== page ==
To participate in this study, you or a loved one:
There are additional criteria that are reviewed by the study team during your first appointment.
You will meet with a study coordinator at a study site location closest to you. You will learn more about the research study and the benefits and risks of participation.
The study coordinator or study doctor will review the Informed Consent Form with you. You will have the chance to ask any questions about this form, and sign once comfortable and willing to participate in the study. Different procedures will be performed to see if you qualify for the clinical study.
A patient would receive a single intravenous (I.V.) administration of the investigational gene therapy, HMI-203 over approximately 4 hours.
There will be three stages to the juMPStart clinical study: a screening period, a study period, and a follow-up period.
The screening period: The study will include a screening period of 8 weeks to make sure participants are able and eligible to receive the single I.V. dose of HMI-203, the investigational gene therapy for adult males with MPS II.
The study period: Following the single dose of HMI-203, patients will be observed periodically for 52 weeks.
The follow-up period: Finally, patients will be seen less frequently for approximately 4 additional years.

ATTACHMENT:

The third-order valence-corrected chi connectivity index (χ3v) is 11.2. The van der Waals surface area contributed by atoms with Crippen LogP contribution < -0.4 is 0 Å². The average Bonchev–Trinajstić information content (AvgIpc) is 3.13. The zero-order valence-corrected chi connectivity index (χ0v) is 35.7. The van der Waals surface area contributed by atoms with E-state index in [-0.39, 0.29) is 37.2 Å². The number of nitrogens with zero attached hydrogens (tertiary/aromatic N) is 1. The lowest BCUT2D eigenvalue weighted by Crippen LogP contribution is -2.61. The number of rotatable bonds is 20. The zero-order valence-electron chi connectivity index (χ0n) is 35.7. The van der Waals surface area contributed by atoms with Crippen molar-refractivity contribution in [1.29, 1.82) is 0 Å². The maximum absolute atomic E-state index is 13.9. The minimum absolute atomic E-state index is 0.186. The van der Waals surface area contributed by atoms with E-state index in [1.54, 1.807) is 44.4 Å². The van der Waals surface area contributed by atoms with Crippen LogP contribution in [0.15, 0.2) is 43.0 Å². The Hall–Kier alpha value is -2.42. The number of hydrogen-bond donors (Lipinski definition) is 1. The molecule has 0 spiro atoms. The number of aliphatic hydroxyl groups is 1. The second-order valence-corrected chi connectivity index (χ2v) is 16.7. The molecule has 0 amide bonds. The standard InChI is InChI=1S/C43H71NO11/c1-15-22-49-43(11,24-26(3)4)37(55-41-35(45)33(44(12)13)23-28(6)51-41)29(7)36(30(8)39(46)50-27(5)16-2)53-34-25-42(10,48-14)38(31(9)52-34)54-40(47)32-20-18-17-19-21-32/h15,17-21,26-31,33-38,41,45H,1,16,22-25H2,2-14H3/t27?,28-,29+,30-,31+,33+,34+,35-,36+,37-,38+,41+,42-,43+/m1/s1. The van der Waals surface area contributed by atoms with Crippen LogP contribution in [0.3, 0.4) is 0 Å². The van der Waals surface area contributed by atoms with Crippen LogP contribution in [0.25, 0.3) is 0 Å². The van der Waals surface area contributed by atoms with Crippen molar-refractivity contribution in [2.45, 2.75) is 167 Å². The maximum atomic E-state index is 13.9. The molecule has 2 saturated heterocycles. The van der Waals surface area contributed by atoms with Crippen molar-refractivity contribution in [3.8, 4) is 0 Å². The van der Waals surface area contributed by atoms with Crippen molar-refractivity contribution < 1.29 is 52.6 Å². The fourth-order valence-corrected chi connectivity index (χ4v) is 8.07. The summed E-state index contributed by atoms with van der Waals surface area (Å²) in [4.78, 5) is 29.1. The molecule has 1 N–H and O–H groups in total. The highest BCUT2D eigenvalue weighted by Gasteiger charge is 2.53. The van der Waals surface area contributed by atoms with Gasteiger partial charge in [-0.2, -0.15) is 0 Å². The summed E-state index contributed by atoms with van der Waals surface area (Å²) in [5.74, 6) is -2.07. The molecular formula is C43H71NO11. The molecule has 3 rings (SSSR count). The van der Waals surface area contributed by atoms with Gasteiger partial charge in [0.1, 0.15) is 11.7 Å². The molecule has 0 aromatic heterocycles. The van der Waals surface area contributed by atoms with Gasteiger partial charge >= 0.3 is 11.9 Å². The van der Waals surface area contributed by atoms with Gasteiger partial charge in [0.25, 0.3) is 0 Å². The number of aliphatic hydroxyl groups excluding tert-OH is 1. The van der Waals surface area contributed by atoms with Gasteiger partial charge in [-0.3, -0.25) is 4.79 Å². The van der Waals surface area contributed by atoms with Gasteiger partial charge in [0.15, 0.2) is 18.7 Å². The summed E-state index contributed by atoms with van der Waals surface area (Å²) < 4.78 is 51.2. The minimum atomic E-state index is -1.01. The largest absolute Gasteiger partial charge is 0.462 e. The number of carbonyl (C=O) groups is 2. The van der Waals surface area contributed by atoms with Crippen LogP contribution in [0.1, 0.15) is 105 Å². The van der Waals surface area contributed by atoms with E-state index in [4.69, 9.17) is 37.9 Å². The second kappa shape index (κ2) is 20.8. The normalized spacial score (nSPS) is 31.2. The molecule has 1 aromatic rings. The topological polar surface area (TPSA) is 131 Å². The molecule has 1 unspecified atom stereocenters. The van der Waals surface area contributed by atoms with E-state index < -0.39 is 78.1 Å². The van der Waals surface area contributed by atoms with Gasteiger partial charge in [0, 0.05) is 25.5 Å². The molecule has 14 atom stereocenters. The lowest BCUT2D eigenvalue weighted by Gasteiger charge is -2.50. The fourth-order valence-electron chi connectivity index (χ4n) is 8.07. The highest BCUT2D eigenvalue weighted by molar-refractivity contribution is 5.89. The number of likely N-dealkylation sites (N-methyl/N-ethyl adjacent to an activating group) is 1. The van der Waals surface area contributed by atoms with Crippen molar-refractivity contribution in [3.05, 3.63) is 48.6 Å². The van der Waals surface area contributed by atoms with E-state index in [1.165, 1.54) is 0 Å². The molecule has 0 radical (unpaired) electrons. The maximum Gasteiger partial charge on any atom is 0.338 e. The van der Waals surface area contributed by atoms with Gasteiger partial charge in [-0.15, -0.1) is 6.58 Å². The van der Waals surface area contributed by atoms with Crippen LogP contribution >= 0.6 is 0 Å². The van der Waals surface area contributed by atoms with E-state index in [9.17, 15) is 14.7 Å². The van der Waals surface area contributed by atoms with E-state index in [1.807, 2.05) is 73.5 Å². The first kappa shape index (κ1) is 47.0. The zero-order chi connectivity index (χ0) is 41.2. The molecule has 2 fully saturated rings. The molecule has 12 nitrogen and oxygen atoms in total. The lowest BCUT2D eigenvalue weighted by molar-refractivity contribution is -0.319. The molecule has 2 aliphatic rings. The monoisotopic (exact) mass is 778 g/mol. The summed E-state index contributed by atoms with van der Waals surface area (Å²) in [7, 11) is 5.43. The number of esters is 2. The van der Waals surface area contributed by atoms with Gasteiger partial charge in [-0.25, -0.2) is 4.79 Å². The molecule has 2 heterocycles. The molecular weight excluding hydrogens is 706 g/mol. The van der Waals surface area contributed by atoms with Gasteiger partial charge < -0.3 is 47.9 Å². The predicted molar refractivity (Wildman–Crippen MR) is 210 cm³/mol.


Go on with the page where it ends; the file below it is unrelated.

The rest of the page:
The study centers are located throughout the United States and Canada.
You do not have to stop taking your medication unless you are advised to do so by the study center staff or your primary care physician.
No, there will be no cost to you for the study therapy or study procedures.
No, health insurance is not a requirement to participate in this study.
Clinical trials, also known as clinical studies or research studies conducted by doctors and researchers to, among other things, evaluate whether investigational medications or treatments are safe and effective before being approved for use by the general public. Participation in a clinical trial is completely confidential.
You can find out more information about clinical trials by browsing through www.clinicaltrials.gov. This is an online, government database that is managed by the National Library of Medicine. It provides information about both federally and privately supported clinical research studies.
All research studies generally require that doctors and/or researchers give interested participants accurate information about the potential risks, benefits and activities of a research study. Interested participants will sign an Informed Consent Form prior to enrolling in the study. This form shows that a participant understands what will happen during the study and that they can leave the study at any time.